E. Fromm, referring to the "middle class", that is, the common man, displays some characteristic features of him, and throughout the history: "love of the strong and hatred for the weak, limitation, hostility, stinginess - in feelings, like in money , And especially asceticism. These people are distinguished by narrow views, suspicion, hatred of a stranger, and a friend always evoked an envious curiosity in them, and their envy was always rationalized as contemptuous indignation; their whole life was based on poverty - not only in the economic, but also in the psychological sense. "

E. Fromm, examining the theory of an authoritarian personality, examined the behavior of a German citizen during the period of the formation of fascism and came to the conclusion that "after Hitler came to power, the loyalty of the majority of the population to the fascist government was reinforced by an additional stimulus: millions of people began to identify Hitler's government with" Germany. " In his hands was now state power, because the struggle with it meant self-exclusion from the community of all Germans; when all other parties were dissolved and the Nazi party "became" Germany, the opposition of this party became equivalent to the opposition of Germany. " "For the average person," E. Fromm believed, "there is nothing more difficult than feeling alone, not belonging to any large group with which he can identify himself and which can protect it; he - the petty bourgeois - seeks security.

The courage of an authoritarian personality consists only in sustaining everything that the Fate or the representative of this Fate has revealed-the Leader. "To suffer uncomplainingly," wrote E. Fromm, "this is the highest virtue and merit of such a person." It is not about trying to stop this suffering, or at least to reduce it. Do not change fate, but obey it - this is heroism of an authoritarian nature. "

"A German citizen," Fromm believed, "no matter how alien he was to the principles of Nazism, he had to choose between loneliness and a sense of unity with Germany, and the majority chose unity ... Fear of isolation and the relative weakness of the moral principles of much of the population helps any party win its loyalty, it is worth this party only to seize state power. " E. Fromm paid special attention to the fact that just the middle class-shopkeepers, artisans, servants-enthusiastically welcomed the Nazi ideology and identified themselves with it.

The scientist believed that an authoritarian personality is the predominant type in modern society. When Fromm wrote about the fascist states, he used the term "authoritarian personality", and when about modern countries of bourgeois representative democracy - "conformist personality".

Conformist E. Fromm called a modern Western man who, for his peace and comfort adapts, adapts to the generally accepted standards of behavior, turning into a human robot, subordinate to mass culture. The individual ceases to be himself; he fully assimilates the type of personality offered to him by the generally accepted pattern, and becomes exactly the same as everyone else, and the way they want to see him. The distinction between one's own self and the world around him disappears, and at the same time - and a conscious fear of loneliness and powerlessness. Having abandoned his own "I" and turned into a robot similar to millions of other similar robots, a person no longer feels loneliness and anxiety. However, you have to pay for this by the loss of your personality. "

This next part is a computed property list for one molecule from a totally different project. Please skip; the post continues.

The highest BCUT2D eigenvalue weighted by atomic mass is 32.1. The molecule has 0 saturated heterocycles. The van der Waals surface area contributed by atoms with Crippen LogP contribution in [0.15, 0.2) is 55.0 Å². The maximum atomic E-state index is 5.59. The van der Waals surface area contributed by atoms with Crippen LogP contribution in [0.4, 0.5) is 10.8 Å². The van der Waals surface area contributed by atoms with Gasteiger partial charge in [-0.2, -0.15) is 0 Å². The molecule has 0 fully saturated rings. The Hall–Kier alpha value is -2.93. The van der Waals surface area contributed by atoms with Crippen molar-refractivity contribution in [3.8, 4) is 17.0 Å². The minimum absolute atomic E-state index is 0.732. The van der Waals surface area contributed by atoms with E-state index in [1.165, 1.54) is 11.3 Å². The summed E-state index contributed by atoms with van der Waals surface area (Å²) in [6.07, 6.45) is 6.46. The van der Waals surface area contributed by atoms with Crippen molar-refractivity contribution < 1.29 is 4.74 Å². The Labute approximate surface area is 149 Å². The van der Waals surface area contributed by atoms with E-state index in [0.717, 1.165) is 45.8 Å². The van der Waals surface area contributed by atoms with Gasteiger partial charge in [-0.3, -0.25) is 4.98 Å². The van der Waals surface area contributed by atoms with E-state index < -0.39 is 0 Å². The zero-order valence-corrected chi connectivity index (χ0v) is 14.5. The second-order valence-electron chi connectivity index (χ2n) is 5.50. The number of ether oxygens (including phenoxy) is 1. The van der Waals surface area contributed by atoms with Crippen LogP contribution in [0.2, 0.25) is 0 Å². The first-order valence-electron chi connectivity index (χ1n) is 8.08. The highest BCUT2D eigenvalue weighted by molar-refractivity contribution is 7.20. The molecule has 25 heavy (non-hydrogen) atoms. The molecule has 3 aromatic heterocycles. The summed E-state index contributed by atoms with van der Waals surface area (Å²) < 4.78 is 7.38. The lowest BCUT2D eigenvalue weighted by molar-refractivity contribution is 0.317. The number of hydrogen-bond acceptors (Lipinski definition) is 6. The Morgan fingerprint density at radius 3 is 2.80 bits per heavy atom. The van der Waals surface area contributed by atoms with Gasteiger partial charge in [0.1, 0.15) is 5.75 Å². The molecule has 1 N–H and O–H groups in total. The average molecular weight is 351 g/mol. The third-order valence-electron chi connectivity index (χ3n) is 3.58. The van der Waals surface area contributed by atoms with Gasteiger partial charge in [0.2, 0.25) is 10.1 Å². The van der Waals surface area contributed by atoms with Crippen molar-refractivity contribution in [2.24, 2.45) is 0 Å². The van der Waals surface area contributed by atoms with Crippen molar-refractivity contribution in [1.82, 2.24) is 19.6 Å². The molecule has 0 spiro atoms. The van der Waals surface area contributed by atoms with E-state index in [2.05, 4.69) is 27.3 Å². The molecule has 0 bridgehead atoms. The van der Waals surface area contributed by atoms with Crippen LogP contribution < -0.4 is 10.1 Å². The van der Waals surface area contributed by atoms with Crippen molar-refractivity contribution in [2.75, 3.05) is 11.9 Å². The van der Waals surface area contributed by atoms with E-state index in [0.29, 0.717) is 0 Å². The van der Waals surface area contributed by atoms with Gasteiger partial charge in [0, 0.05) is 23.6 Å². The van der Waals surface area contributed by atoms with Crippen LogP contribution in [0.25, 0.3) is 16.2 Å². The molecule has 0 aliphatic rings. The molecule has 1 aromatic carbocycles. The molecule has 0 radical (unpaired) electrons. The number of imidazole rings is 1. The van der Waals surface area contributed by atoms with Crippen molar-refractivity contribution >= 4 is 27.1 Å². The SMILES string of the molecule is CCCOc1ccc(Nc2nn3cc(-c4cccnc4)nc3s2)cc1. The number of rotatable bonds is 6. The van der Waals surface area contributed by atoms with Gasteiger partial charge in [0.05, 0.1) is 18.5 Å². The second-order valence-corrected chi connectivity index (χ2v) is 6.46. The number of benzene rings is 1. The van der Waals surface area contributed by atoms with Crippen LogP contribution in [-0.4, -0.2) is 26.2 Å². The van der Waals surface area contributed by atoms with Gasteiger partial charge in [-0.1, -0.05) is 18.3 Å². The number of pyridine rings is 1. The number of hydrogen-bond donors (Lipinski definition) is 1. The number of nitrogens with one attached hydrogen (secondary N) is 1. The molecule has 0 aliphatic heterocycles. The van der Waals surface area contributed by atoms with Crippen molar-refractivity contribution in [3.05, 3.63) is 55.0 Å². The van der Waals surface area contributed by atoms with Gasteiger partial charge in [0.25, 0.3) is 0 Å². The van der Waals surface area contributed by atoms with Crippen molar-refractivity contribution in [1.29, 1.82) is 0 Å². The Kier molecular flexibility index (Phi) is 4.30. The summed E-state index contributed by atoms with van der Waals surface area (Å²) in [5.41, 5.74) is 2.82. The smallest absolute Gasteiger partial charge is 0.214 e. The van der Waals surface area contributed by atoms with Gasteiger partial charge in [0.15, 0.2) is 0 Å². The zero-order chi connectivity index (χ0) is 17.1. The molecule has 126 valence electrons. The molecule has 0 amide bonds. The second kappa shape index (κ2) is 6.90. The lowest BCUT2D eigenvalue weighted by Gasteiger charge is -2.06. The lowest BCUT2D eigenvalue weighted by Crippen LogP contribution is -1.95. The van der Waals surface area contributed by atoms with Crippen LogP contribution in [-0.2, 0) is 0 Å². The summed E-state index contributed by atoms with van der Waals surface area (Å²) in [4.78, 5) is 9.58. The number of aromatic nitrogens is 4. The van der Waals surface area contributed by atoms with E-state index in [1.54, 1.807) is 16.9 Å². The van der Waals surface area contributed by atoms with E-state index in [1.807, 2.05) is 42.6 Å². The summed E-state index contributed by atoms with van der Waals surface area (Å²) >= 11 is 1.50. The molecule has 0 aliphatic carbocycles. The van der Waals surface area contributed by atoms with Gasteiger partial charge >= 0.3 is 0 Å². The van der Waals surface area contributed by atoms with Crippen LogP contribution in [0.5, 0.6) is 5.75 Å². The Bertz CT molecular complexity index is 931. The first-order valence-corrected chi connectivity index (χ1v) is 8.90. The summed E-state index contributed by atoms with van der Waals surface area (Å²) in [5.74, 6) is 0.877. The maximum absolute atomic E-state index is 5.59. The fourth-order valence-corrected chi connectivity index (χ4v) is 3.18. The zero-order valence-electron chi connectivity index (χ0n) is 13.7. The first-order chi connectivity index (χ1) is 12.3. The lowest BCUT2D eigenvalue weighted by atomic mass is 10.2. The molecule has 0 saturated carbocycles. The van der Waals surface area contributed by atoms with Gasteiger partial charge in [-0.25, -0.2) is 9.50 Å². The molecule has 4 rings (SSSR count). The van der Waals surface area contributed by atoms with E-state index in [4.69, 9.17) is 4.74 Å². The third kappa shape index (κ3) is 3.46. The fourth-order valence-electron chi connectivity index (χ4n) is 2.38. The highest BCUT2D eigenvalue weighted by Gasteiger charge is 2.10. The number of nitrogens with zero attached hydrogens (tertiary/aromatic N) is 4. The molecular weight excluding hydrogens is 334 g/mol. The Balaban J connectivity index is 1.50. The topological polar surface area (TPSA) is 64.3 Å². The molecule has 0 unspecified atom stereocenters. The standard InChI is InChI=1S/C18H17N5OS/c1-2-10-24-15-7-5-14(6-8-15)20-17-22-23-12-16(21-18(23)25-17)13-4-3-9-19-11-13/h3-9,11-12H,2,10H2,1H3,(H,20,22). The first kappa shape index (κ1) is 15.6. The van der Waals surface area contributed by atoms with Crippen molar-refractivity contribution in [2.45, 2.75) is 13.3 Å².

The conformist personality (that is, the philistine in modern bourgeois society) does not have his own position, opinions, his emotionality is suppressed. And the more he mimics, the more he loses his personality. E. Fromm believed that the modern man was exhausted - and this is the main danger of the era, for he is incapable of thinking critically, he is ready to accept any ideology and any leader who will promise him to make sense in his life.

Moreover, in some respects the conformist personality is even more terrible, mean, shallow, it behaves even more shamefully than the philistine in the fascist countries: if an authoritarian person likes to subordinate himself to authority with pleasure, then the conformist personality completely dissolves in this authority .

Directly from the criticism of the average person as a representative of fascist movements, Fromm goes on to criticize the average person of capitalism, the so-called automatic person or, in another translation, an automated person. The scientist believed that for the emergence of human automaton, a mechanism of automated conformism is needed, that is, a psychological mechanism that allows a person to avoid repression (even implicit ones) on the part of society by obeying the rules of this society. Fromm does not see any fundamental difference in such an adaptation, for example, to the Hitler regime or to the regime of the so-called parliamentary democracy - simply repression is carried out more clearly or less clearly, more roughly or less rudely, but still it exists, it is carried out. This is the fundamental conclusion of E. Fromm: there is no fundamental difference (principal, that is, not at the level of formal laws, slogans, methods of action, impact on each individual, but on a philosophical, global, conceptual level) between the so-called totalitarian regimes and so-called non-totalitarian regimes, parliamentary democracy.